Utopian Thought in William Shakespeare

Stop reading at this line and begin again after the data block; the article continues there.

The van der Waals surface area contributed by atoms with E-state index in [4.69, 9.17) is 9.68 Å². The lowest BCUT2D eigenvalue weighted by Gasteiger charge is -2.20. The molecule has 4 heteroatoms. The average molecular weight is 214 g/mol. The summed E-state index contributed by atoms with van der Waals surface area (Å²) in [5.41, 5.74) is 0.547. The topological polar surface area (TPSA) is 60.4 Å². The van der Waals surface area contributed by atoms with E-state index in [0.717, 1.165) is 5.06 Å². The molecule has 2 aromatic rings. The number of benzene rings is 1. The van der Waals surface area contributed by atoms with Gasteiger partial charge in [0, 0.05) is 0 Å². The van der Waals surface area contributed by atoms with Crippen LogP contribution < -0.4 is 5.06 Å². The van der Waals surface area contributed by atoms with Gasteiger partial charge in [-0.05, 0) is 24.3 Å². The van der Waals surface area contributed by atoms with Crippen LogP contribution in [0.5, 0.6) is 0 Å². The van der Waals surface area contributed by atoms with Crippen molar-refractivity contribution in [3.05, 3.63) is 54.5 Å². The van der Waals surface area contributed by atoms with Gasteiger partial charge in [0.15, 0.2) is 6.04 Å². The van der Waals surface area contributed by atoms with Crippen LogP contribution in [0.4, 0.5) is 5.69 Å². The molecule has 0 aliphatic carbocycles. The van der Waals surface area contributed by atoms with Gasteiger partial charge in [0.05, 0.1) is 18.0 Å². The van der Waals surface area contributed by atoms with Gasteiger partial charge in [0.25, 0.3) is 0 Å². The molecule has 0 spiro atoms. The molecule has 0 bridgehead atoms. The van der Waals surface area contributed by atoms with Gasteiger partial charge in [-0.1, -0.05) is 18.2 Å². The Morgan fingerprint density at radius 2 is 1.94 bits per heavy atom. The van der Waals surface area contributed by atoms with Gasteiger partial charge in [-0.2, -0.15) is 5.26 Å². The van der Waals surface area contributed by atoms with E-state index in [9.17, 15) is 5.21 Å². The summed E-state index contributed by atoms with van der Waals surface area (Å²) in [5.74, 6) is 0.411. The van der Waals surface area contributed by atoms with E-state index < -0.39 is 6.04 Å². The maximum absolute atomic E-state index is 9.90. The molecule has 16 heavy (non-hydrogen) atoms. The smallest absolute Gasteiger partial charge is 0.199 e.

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Although Columbus had discovered the "New World" in 1492, it is interesting to note how relatively uninterested Shakespeare was in the Americas or the western travel that was sweeping Europe. While some Englanders focused their attention and dreams on the uncivilized land in the west, Shakespeare "dreamed and wrote of the old world, of battles long ago, of an ancient story-land already splendid in its braveries and devotions" (Thorndike 110). He has left no evidence that might suggest any interest in the voyagers or the dangers faced on the uncharted oceans of the west, but he knew of the colonization endeavors through leaders such as Southampton, his early patron (110). The disinterest changed, though, when he read of the Sea Adventure shipwreck. In the year 1609, a year before the estimated writing of The Tempest, nine ships set out from England to strengthen John Smith's Virginian colonies. En route, though, one of the ships was carried away from the other during a storm. The lost ship, the Sea-Adventure, had on board the operation commanders, and all of the passengers were presumed to be lost at sea. However, a year later, news reached England that the crew and passengers of the Sea-Adventure had been blown to the coast of a Bermudan island, but they survived and rejoined the party the following year. Stunned English journalists reported many accounts of the shipwreck, and it is from these stories that some historians attribute Shakespeare's initial inspiration for the setting and foundation of The Tempest (Wain 202-203). After the shipwreck and news of the amazing survival, there were numerous
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